Additional reporting by Justyna Pawlak in Brussels, William Maclean in London, Patrick Markey in Baghdad, Ori Lewis and Dan Williams in Jerusalem; Editing by Mark Heinrich

Report: Obama tells Khamenei to prove there’s no weapons ambition

President Obama reportedly relayed a message to Ayatollah Ali Khamenei challenging the Iranian supreme leader to prove his assertion that Iran does not want a nuclear weapon.

Obama sent the message last week through Turkish Prime Minister Recep Tayyip Erdogan, a Washington Post foreign policy columnist reported on Friday.

“Obama advised Erdogan that the Iranians should realize that time is running out for a peaceful settlement and that Tehran should take advantage of the current window for negotiations,” columnist David Ignatius wrote. “Obama didn’t specify whether Iran would be allowed to enrich uranium domestically as part of the civilian program the United States would endorse. That delicate issue evidently would be left for the negotiations that are supposed to start April 13, at a venue yet to be decided.”

Khamenei recently reiterated a claim dating back to the first supreme leader, Ayatollah Ruhollah Khomeini, that the pursuit of nuclear weapons is banned by Islamic law.

Australia expands sanctions against Iran

Australia imposed expanded sanctions on Iran as concerns escalated over the Islamic Republic’s nuclear program.

Foreign Minister Kevin Rudd said Tuesday that the new measures restrict business with the petroleum and financial sectors in Iran.

“Iran must take steps required by the U.N. Security Council and the IAEA [International Atomic Energy Agency] and engage constructively with the international community on its nuclear program,” he said.

The new sanctions come two days after the governing Labor Party’s national conference, which passed a resolution stating that “Labor also calls on Iran to cease support for terrorism and desist from its calls for and efforts towards the destruction of Israel.”

Last month, Britain, Canada, the United States and the European Union added fresh sanctions on Tehran after the publication of a damning U.N. report, which Iran’s ayatollahs dismissed as baseless.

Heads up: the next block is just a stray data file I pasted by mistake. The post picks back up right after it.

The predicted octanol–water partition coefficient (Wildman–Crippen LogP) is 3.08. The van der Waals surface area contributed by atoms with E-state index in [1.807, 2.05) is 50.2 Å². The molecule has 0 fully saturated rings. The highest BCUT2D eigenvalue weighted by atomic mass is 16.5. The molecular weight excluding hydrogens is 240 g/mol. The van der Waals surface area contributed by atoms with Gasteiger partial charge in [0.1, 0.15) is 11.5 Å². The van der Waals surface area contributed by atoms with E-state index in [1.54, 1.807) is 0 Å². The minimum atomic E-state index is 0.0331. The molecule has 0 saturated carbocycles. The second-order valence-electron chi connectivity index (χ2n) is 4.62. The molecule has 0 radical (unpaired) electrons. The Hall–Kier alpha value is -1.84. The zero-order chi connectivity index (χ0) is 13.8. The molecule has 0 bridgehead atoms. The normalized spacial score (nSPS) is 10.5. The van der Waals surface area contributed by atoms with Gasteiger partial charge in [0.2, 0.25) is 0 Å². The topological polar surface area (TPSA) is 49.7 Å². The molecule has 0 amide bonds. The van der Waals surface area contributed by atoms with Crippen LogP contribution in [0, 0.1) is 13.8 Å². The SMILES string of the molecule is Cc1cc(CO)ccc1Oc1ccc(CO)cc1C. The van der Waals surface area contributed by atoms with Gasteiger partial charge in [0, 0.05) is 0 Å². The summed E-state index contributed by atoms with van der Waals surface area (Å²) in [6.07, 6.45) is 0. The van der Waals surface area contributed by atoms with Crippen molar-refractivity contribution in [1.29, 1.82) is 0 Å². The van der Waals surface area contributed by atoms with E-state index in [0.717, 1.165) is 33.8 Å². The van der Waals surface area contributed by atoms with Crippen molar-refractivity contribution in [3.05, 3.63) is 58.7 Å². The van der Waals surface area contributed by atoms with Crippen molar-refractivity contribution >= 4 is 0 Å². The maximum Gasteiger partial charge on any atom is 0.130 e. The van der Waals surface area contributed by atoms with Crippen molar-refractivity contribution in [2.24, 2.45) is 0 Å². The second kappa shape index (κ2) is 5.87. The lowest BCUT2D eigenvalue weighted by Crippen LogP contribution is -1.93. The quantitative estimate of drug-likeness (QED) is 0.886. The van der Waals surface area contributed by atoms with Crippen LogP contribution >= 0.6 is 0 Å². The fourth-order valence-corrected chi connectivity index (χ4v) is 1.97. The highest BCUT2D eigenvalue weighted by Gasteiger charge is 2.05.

Rudd said that “Australia is committed to a negotiated solution of the Iran nuclear issue.”

Report: Iran to build new nuclear research reactors

Iran plans to build “four to five” nuclear research reactors and will continue to enrich uranium to provide their fuel, a nuclear official said on Monday despite Western pressure on Tehran to curb atomic work.

The head of Iran’s Atomic Energy Organization, Fereydoon Abbasi, said Tehran would build the reactors “in the next few years” to produce medical radioisotopes, according to the students news agency ISNA.

“To provide the fuel for these (new) reactors, we need to continue with the 20 percent enrichment of uranium,” ISNA quoted him as saying.

Netanyahu: Only ‘credible’ military threat led by U.S. can stop nuclear Iran

Only the convincing threat of military action headed by the United States will persuade Iran to drop plans to build an atomic bomb, Prime Minister Benjamin Netanyahu said on Tuesday.

Speaking to foreign journalists, he said that although the latest round of international sanctions were hurting Iran, they would not be enough to force a u-turn on nuclear weapons.

“You have to ratchet up the pressure and … I don’t think that this pressure will be sufficient to have this regime change course without a credible military option that is put before them by the international community led by the United States,” he said.


Ahmadinejad: The next Hitler?

From 1939 to 1945, during the Holocaust, 6 million Jews died atrocious deaths throughout Europe at the hands of Adolf Hitler.

On Aug. 6, 2005, Mahmoud Ahmadinejad assumed office as president of the Islamic Republic of Iran, a rise that could provoke the beginning of the next Holocaust or World War.

Ahmadinejad, 50, has been a very outspoken and controversial character since he stepped into office. Not only is this man an anti-Semite, but he’s also drawn the attention of the international community as an imminent threat to the entire globe.

He has clearly established a blatant opposition to the Jewish people as a whole, as well as other faiths different from his own Shi’a Islam. Throughout his term, he has repeatedly quoted the deceased mullah, Ayatollah Khomeni, by saying that Israel should be “wiped off the map.” Recently, Ahmadinejad held a “Holocaust Summit” in which he denied the Holocaust, calling it a “myth.”

The honorary guests included David Duke, grand wizard of Klu Klux Klan in the 1970s, who spoke to the summit, saying, “The Holocaust is the device used as the pillar of Zionist imperialism, Zionist aggression, Zionist terror and Zionist murder.”

However, Ahmadinejad’s hatred isn’t limited to the Jewish community. Recently, he called for a census of every single follower of the Bahai’ faith for “confidential reasons.” Thousands of non-Muslims are being persecuted every day in Iran by his actions — Ahmadinejad is the one provoking it.

Hateful remarks and threats may be legally permitted, but the development of uranium and other dangerous products that may contribute to the construction of weapons of mass destruction certainly is not. Despite numerous demands from the United Nations, Europe and the United States, Iran has refused to cease producing these radiological compounds, citing that they are being developed purely for internal nuclear growth and research.